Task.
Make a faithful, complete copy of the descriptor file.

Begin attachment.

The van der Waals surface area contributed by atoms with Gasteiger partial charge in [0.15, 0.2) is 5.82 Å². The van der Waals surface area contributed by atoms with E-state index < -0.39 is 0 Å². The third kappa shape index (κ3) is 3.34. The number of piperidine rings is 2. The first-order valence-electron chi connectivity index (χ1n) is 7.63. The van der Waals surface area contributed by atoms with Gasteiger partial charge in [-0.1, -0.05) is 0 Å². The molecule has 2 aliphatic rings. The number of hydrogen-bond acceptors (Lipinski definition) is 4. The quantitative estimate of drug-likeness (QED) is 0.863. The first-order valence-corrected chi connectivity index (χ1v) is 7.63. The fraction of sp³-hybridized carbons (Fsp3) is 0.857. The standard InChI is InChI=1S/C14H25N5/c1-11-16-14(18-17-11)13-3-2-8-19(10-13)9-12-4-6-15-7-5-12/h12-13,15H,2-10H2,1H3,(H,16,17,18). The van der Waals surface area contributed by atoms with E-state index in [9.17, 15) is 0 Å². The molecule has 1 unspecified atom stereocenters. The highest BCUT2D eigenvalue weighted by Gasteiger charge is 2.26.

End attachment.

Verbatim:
The van der Waals surface area contributed by atoms with Gasteiger partial charge in [0.15, 0.2) is 5.82 Å². The van der Waals surface area contributed by atoms with E-state index < -0.39 is 0 Å². The third kappa shape index (κ3) is 3.34. The number of piperidine rings is 2. The first-order valence-electron chi connectivity index (χ1n) is 7.63. The van der Waals surface area contributed by atoms with Gasteiger partial charge in [-0.1, -0.05) is 0 Å². The molecule has 2 aliphatic rings. The number of hydrogen-bond acceptors (Lipinski definition) is 4. The quantitative estimate of drug-likeness (QED) is 0.863. The first-order valence-corrected chi connectivity index (χ1v) is 7.63. The fraction of sp³-hybridized carbons (Fsp3) is 0.857. The standard InChI is InChI=1S/C14H25N5/c1-11-16-14(18-17-11)13-3-2-8-19(10-13)9-12-4-6-15-7-5-12/h12-13,15H,2-10H2,1H3,(H,16,17,18). The van der Waals surface area contributed by atoms with E-state index in [9.17, 15) is 0 Å². The molecule has 1 unspecified atom stereocenters. The highest BCUT2D eigenvalue weighted by Gasteiger charge is 2.26.